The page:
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The History of Herodotus, parallel English/Greek, tr. G. C. Macaulay, [1890], at

Herodotus Book 7: Polymnia [220]

220. However it is reported also that Leonidas himself sent them away, having a care that they might not perish, but thinking that it was not seemly for himself and for the Spartans who were present to leave the post to which they had come at first to keep guard there. I am inclined rather to be of this latter opinion, namely that because Leonidas perceived that the allies were out of heart and did not desire to face the danger with him to the end, he ordered them to depart, but held that for himself to go away was not honourable, whereas if he remained, a great fame of him would be left behind, and the prosperity of Sparta would not be blotted out: for an oracle had been given by the Pythian prophetess to the Spartans, when they consulted about this war at the time when it was being first set on foot, to the effect that either Lacedemon must be destroyed by the Barbarians, or their king must lose his life. This reply the prophetess gave them in hexameter verses, and it ran thus:

"But as for you, ye men who in wide-spaced Sparta inhabit,
Either your glorious city is sacked by the children of Perses,
Or, if it be not so, then a king of the stock Heracleian
Dead shall be mourned for by all in the boundaries of broad Lacedemon.
Him nor the might of bulls nor the raging of lions shall hinder;
For he hath might as of Zeus; and I say he shall not be restrained,
Till one of the other of these he have utterly torn and divided."

I am of opinion that Leonidas considering these things and desiring to lay up for himself glory above all the other Spartans, dismissed the allies, rather than that those who departed did so in such disorderly fashion, because they were divided in opinion.

220. [1] λέγεται δὲ καὶ ὡς αὐτός σφεας ἀπέπεμψε Λεωνίδης, μὴ ἀπόλωνται κηδόμενος· αὐτῷ δὲ καὶ Σπαρτιητέων τοῖσι παρεοῦσι οὐκ ἔχειν εὐπρεπέως ἐκλιπεῖν τὴν τάξιν ἐς τὴν ἦλθον φυλάξοντες ἀρχήν. [2] ταύτῃ καὶ μᾶλλον τὴν γνώμην πλεῖστος εἰμί, Λεωνίδην, ἐπείτε ᾔσθετο τοὺς συμμάχους ἐόντας ἀπροθύμους καὶ οὐκ ἐθέλοντας συνδιακινδυνεύειν, κελεῦσαι σφέας ἀπαλλάσσεσθαι, αὐτῷ δὲ ἀπιέναι οὐ καλῶς ἔχειν· μένοντι δὲ αὐτοῦ κλέος μέγα ἐλείπετο, καὶ ἡ Σπάρτης εὐδαιμονίη οὐκ ἐξηλείφετο. [3] ἐκέχρηστο γὰρ ὑπὸ τῆς Πυθίης τοῖσι Σπαρτιήτῃσι χρεωμένοισι περὶ τοῦ πολέμου τούτου αὐτίκα κατ᾽ ἀρχὰς ἐγειρομένου, ἢ Λακεδαίμονα ἀνάστατον γενέσθαι ὑπὸ τῶν βαρβάρων ἢ τὴν βασιλέα σφέων ἀπολέσθαι. ταῦτα δέ σφι ἐν ἔπεσι ἑξαμέτροισι χρᾷ λέγοντα ὧδε·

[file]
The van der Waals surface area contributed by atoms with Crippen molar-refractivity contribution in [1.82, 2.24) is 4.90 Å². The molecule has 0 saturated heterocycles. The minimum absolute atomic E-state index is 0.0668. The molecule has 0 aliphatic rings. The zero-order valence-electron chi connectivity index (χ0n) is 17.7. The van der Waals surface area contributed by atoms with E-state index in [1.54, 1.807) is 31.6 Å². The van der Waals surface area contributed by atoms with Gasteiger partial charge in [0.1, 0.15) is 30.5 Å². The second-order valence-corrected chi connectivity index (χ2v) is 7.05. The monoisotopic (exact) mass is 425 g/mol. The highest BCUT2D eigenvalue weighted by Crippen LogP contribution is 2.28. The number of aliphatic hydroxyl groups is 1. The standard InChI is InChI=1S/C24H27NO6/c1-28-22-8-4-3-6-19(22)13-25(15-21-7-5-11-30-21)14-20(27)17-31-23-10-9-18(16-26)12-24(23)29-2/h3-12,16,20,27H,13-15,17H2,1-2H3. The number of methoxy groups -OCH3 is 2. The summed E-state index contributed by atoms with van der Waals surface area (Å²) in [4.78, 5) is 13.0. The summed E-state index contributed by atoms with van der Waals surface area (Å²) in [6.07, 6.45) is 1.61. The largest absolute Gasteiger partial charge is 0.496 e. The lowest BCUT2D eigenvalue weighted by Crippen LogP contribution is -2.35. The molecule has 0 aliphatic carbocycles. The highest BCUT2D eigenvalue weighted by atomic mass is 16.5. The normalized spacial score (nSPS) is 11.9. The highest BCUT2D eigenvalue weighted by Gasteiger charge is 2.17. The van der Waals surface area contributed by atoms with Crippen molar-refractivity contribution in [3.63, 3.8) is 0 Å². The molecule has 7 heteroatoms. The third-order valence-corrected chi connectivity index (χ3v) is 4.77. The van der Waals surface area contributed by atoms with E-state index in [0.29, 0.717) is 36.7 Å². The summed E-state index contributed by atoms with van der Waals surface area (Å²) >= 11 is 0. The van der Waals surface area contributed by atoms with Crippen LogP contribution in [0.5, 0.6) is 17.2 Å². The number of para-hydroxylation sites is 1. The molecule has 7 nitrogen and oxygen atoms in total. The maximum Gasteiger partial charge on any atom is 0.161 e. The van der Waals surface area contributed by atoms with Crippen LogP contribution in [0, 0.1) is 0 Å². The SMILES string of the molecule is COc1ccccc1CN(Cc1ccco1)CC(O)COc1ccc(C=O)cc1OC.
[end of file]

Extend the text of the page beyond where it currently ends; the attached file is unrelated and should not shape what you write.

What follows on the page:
[4] ὑμῖν δ᾽, ὦ Σπάρτης οἰκήτορες εὐρυχόροιο,
     ἢ μέγα ἄστυ ἐρικυδὲς ὑπ᾽ ἀνδράσι Περσεΐδῃσι
     πέρθεται, ἢ τὸ μὲν οὐχί, ἀφ᾽ Ἡρακλέους δὲ γενέθλης
     πενθήσει βασιλῆ φθίμενον Λακεδαίμονος οὖρος.
     οὐ γὰρ τὸν ταύρων σχήσει μένος οὐδὲ λεόντων
     ἀντιβίην· Ζηνὸς γὰρ ἔχει μένος· οὐδέ ἑ φημί
     σχήσεσθαι, πρὶν τῶνδ᾽ ἕτερον διὰ πάντα δάσηται.

ταῦτά τε δὴ ἐπιλεγόμενον Λεωνίδην, καὶ βουλόμενον κλέος καταθέσθαι μούνων Σπαρτιητέων, ἀποπέμψαι τοὺς συμμάχους μᾶλλον ἢ γνώμῃ διενειχθέντας οὕτω ἀκόσμως οἴχεσθαι τοὺς οἰχομένους.

221. Of this the following has been to my mind a proof as convincing as any other, namely that Leonidas is known to have endeavoured to dismiss the soothsayer also who accompanied this army, Megistias the Acarnanian, who was said to be descended from Melampus, that he might not perish with them after he had declared from the victims that which was about to come to pass for them. He however when he was bidden to go would not himself depart, but sent away his son who was with him in the army, besides whom he had no other child.

221. [1] μαρτύριον δέ μοι καὶ τόδε οὐκ ἐλάχιστον τούτου πέρι γέγονε, ὅτι καὶ τὸν μάντιν ὃς εἵπετο τῇ στρατιῇ ταύτῃ, Μεγιστίην τὸν Ἀκαρνῆνα, λεγόμενον εἶναι τὰ ἀνέκαθεν ἀπὸ Μελάμποδος, τοῦτον εἴπαντα ἐκ τῶν ἱρῶν τὰ μέλλοντά σφι ἐκβαίνειν, φανερός ἐστι Λεωνίδης ἀποπέμπων, ἵνα μὴ συναπόληταί σφι. ὁ δὲ ἀποπεμπόμενος αὐτὸς μὲν οὐκ ἀπέλιπε, τὸν δὲ παῖδα συστρατευόμενον, ἐόντα οἱ μουνογενέα, ἀπέπεμψε.

222. The allies then who were dismissed departed and went away, obeying the word of Leonidas, and only the Thespians and the Thebans remained behind with the Lacedemonians. Of these the Thebans stayed against their will and not because they desired it, for Leonidas kept them, counting them as hostages; but the Thespians very willingly, for they said that they would not depart and leave Leonidas and those with him, but they stayed behind and died with them. The commander of these was Demophilos the son of Diadromes.

222. [1] οἱ μέν νυν σύμμαχοι οἱ ἀποπεμπόμενοι οἴχοντό τε ἀπιόντες καὶ ἐπείθοντο Λεωνίδῃ, Θεσπιέες δὲ καὶ Θηβαῖοι κατέμειναν μοῦνοι παρὰ Λακεδαιμονίοισι. τούτων δὲ Θηβαῖοι μὲν ἀέκοντες ἔμενον καὶ οὐ βουλόμενοι· κατεῖχε γὰρ σφέας Λεωνίδης ἐν ὁμήρων λόγῳ ποιεύμενος· Θεσπιέες δὲ ἑκόντες μάλιστα, οἳ οὐκ ἔφασαν ἀπολιπόντες Λεωνίδην καὶ τοὺς μετ᾽ αὐτοῦ ἀπαλλάξεσθαι, ἀλλὰ καταμείναντες συναπέθανον. ἐστρατήγεε δὲ αὐτῶν Δημόφιλος Διαδρόμεω.